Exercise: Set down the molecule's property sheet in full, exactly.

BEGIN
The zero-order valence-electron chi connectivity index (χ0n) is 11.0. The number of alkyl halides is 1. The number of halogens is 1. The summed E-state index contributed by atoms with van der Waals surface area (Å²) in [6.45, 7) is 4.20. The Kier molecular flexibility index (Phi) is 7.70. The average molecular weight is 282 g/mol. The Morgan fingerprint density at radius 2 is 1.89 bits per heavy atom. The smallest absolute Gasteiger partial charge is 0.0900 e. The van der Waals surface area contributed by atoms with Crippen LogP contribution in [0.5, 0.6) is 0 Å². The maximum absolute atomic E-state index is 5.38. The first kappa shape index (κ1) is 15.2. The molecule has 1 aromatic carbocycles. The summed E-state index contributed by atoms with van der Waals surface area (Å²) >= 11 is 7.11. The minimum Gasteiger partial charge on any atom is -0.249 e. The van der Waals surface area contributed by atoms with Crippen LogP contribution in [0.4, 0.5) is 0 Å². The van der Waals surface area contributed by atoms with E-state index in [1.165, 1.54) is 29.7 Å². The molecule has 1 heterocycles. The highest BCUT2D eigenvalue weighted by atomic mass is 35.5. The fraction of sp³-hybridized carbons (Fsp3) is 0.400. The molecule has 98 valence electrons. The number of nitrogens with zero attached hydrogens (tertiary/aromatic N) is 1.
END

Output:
The zero-order valence-electron chi connectivity index (χ0n) is 11.0. The number of alkyl halides is 1. The number of halogens is 1. The summed E-state index contributed by atoms with van der Waals surface area (Å²) in [6.45, 7) is 4.20. The Kier molecular flexibility index (Phi) is 7.70. The average molecular weight is 282 g/mol. The Morgan fingerprint density at radius 2 is 1.89 bits per heavy atom. The smallest absolute Gasteiger partial charge is 0.0900 e. The van der Waals surface area contributed by atoms with Crippen LogP contribution in [0.5, 0.6) is 0 Å². The maximum absolute atomic E-state index is 5.38. The first kappa shape index (κ1) is 15.2. The molecule has 1 aromatic carbocycles. The summed E-state index contributed by atoms with van der Waals surface area (Å²) >= 11 is 7.11. The minimum Gasteiger partial charge on any atom is -0.249 e. The van der Waals surface area contributed by atoms with Crippen LogP contribution in [0.4, 0.5) is 0 Å². The van der Waals surface area contributed by atoms with E-state index in [1.165, 1.54) is 29.7 Å². The molecule has 1 heterocycles. The highest BCUT2D eigenvalue weighted by atomic mass is 35.5. The fraction of sp³-hybridized carbons (Fsp3) is 0.400. The molecule has 98 valence electrons. The number of nitrogens with zero attached hydrogens (tertiary/aromatic N) is 1.